Though everyone from coaches to fans alike loves the ingenuity and aesthetic appeal of an elaborate, perfectly executed set, sometimes the best plays in basketball are rather dull and utterly predictable. They do, however, follow the most basic coaching axiom: Get your players the right shot, at the right spot, at the right time. Portland’s “4-Down” set for LaMarcus Aldridge does exactly that.
The play has the simplest of designs. Blazers point guard Damian Lillard will walk the ball up the left-hand side of the floor while Aldridge hangs out above the free throw line, and a Portland wing — either Wes Matthews or Nic Batum — start near the left block. As Lillard gets near the left wing, Matthews or Batum will set a diagonal back-screen or “rip” screen on whoever is defending Aldridge. The Blazers' big man then cuts toward the left block and receives a pass from Lillard in a spot where Aldridge is incredibly effective.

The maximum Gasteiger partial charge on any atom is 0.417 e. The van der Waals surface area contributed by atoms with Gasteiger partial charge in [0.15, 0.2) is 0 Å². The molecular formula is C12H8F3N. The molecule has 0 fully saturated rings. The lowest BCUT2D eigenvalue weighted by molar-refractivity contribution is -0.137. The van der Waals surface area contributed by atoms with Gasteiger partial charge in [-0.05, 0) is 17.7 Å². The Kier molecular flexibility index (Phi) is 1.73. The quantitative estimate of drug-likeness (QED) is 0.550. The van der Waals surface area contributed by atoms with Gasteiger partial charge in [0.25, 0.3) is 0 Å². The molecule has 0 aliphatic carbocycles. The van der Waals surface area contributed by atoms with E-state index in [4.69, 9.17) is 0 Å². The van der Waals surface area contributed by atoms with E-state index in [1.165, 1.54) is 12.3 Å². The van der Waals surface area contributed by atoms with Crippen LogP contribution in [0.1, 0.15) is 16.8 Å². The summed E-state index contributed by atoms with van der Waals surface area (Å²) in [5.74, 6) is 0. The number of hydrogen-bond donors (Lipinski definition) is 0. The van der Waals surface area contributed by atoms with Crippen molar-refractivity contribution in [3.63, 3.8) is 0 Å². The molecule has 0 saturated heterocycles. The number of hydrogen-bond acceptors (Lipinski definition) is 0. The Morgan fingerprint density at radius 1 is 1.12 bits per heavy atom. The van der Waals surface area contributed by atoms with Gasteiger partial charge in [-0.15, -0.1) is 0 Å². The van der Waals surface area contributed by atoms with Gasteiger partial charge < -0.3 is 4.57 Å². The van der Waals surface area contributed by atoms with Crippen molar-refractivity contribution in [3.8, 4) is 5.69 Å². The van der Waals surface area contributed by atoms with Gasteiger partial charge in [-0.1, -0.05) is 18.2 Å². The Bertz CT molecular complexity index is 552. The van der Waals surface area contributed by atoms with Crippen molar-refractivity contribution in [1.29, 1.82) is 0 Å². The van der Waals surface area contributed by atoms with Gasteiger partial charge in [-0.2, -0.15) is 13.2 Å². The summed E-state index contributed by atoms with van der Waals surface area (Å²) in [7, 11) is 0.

Even though the play seems rather easy to defend, upon closer inspection, it’s quite stressful for the opposition. Matthews and Batum are both outstanding perimeter shooters, so when they set the “rip” screen (which Matthews normally does much better than the above clip), their defenders can’t hang out too long trying to jam the cut by Aldridge. If they do, the Portland wings will cut to the top of the key and be left wide open for clean look at a 3. This little nuance means that Aldridge doesn’t have to muscle or fight his way toward prime real estate on the left block.